Friday 29 January 2021

Rossbach Prussian Flags Project - Flags of Prussian Infantry Regiment 6 Grenadier Garde

First raised 1675 as the regiment of the Hereditary Prince Frederick. 2 battalions. 3 battalions in 1717 when it incorporated the so-called "Red Battalion" or "Long Fellows". In 1740 Frederick II reduced it to one battalion, retaining the cipher of his father Frederick William on the flags and the previous central wreath. IR15 now became the King's Guards and IR6 the Grenadier Garde.

The flags as they were in 1740:


And as they were after 1740:


The Grenadier Garde battalion first went into action in the Seven Years War at Rossbach on November 5th 1757. Its grenadier company had already fought in the battles of Lobositz and Prague. Its attack on the churchyard at Leuthen with the Guards Brigade is famous; losses were 36 dead and 155 wounded. In the defeat of Hochkirch on October 14th 1758 it was part of a counter-attack with the Guards (IR15) and infantry regiments 20 and 26 west of the village. In that battle it lost 335 men. In 1760 Major General Friedrich Christoph von Saldern became its chef; he was "an exemplary teacher of his officers, a great infantry tactician and inspector, a sensible friend to man and father to his soldiers". It was at Liegnitz on 15th August 1760 suffering light casualties. In the Battle of Torgau on November 3rd 1760, the Saldern Guard Brigade, at the head of the Zieten Corps, struck the enemy on the Süptitz Heights in the rear and flank at twilight via an unoccupied causeway between the sheep ponds, thus deciding the almost-lost battle. The attack cost the battalion eight officers and 333 men. On July 20th 1762 the battalion stormed Ohmsdorf Castle, which was the starting point for the attack on the Austrian defences between Burkersdorf and Leutmannsdorf; it was then employed to protect the artillery batteries established there. At Reichenbach a short time later the battalion saw action only after the battle was almost over.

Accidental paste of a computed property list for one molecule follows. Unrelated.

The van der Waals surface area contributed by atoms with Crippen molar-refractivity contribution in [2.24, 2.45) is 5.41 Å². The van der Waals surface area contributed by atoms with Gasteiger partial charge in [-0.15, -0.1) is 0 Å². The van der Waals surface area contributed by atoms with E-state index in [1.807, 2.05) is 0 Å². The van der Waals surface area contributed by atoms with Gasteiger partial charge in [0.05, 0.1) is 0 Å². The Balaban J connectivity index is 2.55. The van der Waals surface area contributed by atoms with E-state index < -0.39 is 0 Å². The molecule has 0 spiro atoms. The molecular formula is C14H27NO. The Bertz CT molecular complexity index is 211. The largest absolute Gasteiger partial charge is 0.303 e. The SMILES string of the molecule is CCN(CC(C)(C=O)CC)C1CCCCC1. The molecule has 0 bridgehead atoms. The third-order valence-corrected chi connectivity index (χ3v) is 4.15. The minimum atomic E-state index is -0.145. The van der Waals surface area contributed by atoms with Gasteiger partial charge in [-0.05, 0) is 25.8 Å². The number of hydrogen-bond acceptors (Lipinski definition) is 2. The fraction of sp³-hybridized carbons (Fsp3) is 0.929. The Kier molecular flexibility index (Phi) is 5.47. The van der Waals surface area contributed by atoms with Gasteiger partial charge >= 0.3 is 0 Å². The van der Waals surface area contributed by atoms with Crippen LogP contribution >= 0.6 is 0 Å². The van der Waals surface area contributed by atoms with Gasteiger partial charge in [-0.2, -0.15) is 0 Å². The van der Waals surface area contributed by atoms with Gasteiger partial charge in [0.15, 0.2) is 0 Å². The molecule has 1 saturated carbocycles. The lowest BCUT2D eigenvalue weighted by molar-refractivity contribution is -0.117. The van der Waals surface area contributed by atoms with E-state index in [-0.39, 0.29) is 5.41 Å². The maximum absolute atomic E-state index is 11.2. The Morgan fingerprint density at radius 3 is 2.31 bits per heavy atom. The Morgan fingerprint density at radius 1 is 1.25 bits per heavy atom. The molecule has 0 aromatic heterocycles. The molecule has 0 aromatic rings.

This is a famous Röchling painting of IR 6 in action at Hohenfriedberg in 1745:

And Menzel's painting of a guardsman in 1740:

P.S. The flags as first posted had a "quality control problem", now fixed. So if you downloaded them quickly, please redownload. The member of staff who got it so terribly wrong has now been shot...